October 14, 2015 1:16 am
Though the federal government banned residential use of lead-based paint in 1978, it remains on the walls of about 40 percent of the housing stock today. For children, older homes are considered to be the most hazardous source of lead, and exposure can result in lead poisoning, a serious health concern.
"Awareness is the key to eradicating lead poisoning," says Angie Hicks, founder of Angie’s List. "The more homeowners know, the more likely they are to demand and be willing to pay what it takes to remodel and repair without endangering their children."
Any project that disturbs old paint – such as prep work for re-painting, remodeling or window installation – can create dust and debris that a child may inhale or ingest. Since 2010, the U.S. Environmental Protection Agency (EPA) has required contractors whose work disturbs lead paint to be trained and certified in proper safety techniques.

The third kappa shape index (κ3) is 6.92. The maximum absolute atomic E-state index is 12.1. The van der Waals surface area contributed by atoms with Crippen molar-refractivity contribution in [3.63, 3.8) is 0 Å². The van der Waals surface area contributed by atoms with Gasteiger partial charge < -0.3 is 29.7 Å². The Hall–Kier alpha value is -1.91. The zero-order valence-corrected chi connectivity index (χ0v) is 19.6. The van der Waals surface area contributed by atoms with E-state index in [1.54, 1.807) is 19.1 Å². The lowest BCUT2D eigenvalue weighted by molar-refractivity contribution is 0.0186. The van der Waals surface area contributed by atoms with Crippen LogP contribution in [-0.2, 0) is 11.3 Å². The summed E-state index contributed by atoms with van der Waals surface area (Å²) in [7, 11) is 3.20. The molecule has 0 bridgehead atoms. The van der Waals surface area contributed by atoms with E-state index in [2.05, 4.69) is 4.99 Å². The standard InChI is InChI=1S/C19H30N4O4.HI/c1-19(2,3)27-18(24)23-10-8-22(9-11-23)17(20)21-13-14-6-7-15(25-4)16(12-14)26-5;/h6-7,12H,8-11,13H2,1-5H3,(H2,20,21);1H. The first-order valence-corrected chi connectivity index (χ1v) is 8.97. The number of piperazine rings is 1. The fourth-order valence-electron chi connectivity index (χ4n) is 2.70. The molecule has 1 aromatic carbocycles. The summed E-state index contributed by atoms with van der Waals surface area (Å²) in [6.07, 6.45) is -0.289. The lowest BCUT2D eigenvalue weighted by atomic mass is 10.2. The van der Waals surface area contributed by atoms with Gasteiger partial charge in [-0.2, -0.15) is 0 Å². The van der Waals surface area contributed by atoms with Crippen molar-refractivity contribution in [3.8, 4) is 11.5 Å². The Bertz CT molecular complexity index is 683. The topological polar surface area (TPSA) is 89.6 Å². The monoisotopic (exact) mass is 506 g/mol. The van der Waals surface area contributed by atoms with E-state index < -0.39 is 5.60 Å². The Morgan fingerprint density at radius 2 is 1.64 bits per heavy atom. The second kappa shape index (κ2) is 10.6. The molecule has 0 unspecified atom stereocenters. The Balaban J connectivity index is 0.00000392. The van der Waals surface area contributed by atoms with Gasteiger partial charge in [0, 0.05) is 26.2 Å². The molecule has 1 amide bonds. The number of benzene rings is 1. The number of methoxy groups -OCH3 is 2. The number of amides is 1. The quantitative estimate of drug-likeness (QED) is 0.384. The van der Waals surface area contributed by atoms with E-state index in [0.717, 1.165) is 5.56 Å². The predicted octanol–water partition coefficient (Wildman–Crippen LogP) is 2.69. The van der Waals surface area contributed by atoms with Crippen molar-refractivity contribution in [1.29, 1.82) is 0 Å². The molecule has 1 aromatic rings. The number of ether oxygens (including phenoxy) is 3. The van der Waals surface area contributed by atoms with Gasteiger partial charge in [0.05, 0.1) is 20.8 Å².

"Of course do-it-yourself projects present the same dangers, so handy homeowners should be following best practices, too," Hicks adds. "This isn't rocket science. It's smart, common sense actions that anyone can do – and all of us who deal with older homes should want to do."
To learn more about residential lead, visit EPA.gov.
Source: Angie’s List
Published with permission from RISMedia.